Anyway, on to our real adventure: the Narrows top-down hike! I have done the hike 3 other times when I was younger, and it's grueling. It's 16 miles and usually takes about 9-11 hours to do (if you go slow and make a few stops). It follows the Virgin River down to the Temple of Sinawava, which is a spot that comes right after the Narrows where the river opens up and where the hike ends and a shuttle takes tourists down to the Visitor's Center. The hike on the river twists and turns through the towering slot canyons that are absolutely stunning, having been formed over thousands of years by the flowing river. You hike the trail by crossing the river (about 30 - 50 feet wide) all the time in order to get to a little dry ground and hike that until you need to cross again. The river and sides are covered in river rock, which is fine when they are dry, but when in the water the rocks are like, as my dad says, "greased up bowling balls." Plus, this time, the water was a murky brown-orange color (Phil said that he wanted Indian food because the water looked the color of chicken tiki masala) due to a lot of flash flooding this past week that caused a lot of the red rock and sandstone silt to fill the river and that made crossing the river even more dangerous because it was impossible to see the rocks we were stepping on and the depth of the water (more than once we went down unexpectedly to our chest). Usually people use walking sticks, but we didn't and we were surprisingly agile in the water. Phil fell maybe 3 times. I was a bit less stable and fell about 10 times, bruising up my knees and ankles nicely. But, that comes with the hike. The thing that makes the 16 miles bearable besides the INCREDIBLE natural beauty of the towering canyons and the flora and trees that grow below, is that the hike is a gentle downhill the entire time; the trail is the river.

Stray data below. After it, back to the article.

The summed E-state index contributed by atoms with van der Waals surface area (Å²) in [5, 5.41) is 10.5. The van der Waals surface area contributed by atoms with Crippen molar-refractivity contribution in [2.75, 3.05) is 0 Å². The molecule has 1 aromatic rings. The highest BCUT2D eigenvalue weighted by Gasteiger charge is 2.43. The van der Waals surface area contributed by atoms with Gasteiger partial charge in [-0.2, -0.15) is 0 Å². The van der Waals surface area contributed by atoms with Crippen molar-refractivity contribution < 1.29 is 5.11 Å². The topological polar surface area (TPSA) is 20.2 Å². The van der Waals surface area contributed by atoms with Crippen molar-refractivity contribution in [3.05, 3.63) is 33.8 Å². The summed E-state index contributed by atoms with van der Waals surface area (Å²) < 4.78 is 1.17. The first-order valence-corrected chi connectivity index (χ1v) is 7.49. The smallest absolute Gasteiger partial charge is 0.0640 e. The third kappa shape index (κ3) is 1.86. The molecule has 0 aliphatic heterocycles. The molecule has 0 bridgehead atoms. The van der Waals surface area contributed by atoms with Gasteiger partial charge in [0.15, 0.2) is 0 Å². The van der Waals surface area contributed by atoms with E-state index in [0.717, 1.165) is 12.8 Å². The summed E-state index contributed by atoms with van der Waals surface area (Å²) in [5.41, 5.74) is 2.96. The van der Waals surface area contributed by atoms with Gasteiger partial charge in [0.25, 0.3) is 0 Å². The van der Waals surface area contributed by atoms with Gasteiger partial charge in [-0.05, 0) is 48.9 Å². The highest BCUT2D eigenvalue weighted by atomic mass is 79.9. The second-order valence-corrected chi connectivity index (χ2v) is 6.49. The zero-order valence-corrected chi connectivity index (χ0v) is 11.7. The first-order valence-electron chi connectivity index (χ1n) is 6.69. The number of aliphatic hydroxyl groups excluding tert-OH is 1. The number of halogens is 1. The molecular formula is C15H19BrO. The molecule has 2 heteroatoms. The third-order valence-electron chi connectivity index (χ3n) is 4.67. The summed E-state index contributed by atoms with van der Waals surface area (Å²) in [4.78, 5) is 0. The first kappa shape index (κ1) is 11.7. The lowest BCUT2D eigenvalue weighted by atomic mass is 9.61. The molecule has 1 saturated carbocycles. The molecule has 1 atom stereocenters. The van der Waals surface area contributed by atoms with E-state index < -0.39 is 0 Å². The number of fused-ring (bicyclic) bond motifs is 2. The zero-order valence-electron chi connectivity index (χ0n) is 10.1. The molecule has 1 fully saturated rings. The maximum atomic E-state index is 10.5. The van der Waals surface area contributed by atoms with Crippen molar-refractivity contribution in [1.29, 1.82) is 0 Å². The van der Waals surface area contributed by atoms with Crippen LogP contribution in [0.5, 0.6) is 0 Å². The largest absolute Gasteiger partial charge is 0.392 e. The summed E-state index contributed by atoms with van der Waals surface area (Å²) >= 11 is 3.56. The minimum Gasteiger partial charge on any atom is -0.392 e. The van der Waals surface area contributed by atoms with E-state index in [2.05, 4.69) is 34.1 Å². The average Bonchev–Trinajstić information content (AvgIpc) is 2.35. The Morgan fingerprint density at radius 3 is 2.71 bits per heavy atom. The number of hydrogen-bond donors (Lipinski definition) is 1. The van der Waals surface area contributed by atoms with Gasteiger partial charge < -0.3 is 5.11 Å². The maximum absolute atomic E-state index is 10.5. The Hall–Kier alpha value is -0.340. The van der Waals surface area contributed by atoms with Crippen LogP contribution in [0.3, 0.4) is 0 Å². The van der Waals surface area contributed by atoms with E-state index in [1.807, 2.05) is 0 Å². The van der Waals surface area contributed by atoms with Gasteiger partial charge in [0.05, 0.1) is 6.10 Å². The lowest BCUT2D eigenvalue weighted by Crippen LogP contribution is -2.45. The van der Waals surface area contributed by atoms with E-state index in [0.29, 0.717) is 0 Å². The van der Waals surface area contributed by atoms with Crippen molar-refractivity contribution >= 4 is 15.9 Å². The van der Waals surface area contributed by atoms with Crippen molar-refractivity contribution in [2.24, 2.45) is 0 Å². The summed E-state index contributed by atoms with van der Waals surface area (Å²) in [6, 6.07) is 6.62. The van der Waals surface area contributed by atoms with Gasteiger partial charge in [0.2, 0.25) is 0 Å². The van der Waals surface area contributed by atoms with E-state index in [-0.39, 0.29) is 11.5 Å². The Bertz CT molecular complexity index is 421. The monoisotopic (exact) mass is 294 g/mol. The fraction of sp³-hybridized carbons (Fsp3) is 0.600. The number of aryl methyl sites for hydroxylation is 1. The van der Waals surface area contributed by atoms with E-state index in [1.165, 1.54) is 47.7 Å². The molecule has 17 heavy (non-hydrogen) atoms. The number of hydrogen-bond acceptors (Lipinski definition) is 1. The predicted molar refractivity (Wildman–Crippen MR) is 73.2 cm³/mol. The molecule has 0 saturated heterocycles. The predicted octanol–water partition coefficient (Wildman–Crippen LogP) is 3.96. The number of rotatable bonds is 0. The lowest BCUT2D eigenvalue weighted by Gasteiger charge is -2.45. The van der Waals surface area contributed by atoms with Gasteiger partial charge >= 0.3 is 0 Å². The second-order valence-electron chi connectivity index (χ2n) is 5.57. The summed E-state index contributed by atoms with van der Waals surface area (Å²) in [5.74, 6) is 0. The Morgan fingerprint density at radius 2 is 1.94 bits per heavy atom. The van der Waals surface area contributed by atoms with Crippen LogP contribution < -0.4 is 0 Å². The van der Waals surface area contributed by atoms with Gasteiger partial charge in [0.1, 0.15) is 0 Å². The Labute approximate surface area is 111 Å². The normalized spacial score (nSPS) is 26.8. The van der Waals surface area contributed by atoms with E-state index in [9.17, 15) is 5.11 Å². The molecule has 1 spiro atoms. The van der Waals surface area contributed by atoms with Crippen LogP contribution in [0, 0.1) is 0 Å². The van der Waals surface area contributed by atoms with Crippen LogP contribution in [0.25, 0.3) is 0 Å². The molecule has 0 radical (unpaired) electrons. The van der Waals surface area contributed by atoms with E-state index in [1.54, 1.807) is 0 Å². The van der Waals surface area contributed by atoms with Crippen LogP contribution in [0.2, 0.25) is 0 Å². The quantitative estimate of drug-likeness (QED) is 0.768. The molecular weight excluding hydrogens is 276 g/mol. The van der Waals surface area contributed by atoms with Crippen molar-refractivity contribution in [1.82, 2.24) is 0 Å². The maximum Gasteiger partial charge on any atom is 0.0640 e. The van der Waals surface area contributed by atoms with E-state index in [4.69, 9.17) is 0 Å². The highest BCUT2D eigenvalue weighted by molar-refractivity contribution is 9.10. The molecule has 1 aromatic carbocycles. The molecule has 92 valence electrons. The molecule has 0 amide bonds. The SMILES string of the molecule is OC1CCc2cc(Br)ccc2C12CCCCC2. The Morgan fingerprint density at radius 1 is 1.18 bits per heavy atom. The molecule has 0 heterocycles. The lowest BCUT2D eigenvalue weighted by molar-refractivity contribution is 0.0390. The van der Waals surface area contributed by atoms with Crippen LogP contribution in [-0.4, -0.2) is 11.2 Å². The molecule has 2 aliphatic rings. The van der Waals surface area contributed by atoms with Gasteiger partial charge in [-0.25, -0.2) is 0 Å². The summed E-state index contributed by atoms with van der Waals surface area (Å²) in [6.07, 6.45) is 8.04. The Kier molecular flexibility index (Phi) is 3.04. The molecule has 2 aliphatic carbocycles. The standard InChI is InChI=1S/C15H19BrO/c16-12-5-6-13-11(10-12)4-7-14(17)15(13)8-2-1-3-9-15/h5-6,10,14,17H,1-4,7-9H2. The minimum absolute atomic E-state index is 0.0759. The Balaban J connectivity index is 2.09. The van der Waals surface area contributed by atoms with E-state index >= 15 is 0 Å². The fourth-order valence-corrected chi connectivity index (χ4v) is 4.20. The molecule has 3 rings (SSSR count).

So, Saturday morning we packed up the car and grabbed our Camelbacks prepared with water, fruit snacks, granola bars, duct tape (for our feet and possible blisters), and the special  "poop bags" that the Visitor's Center said that we had to bring in order to "pack out" any personal items. Nice. The weather was good, which was important since there is often fatal flash flooding in the Narrows part (a 3 miles strand near the end where it is just river and two sheer 1000 foot rock faces about 30 feet apart) We took a special shuttle up with another small group of hikers. We sat in the back of the 14 seat van, trying to listen to our driver rattle on about the canyons and the hike. We tried to sleep a little bit on the way up to the trailhead, but at one point the road wouldn't let us sleep. If it hadn't been for seat belts there would have been a few repeats of that one scene in "Cast Away" when the airplane hits turbulence that sends one of the workers to the ceiling of the plane headfirst.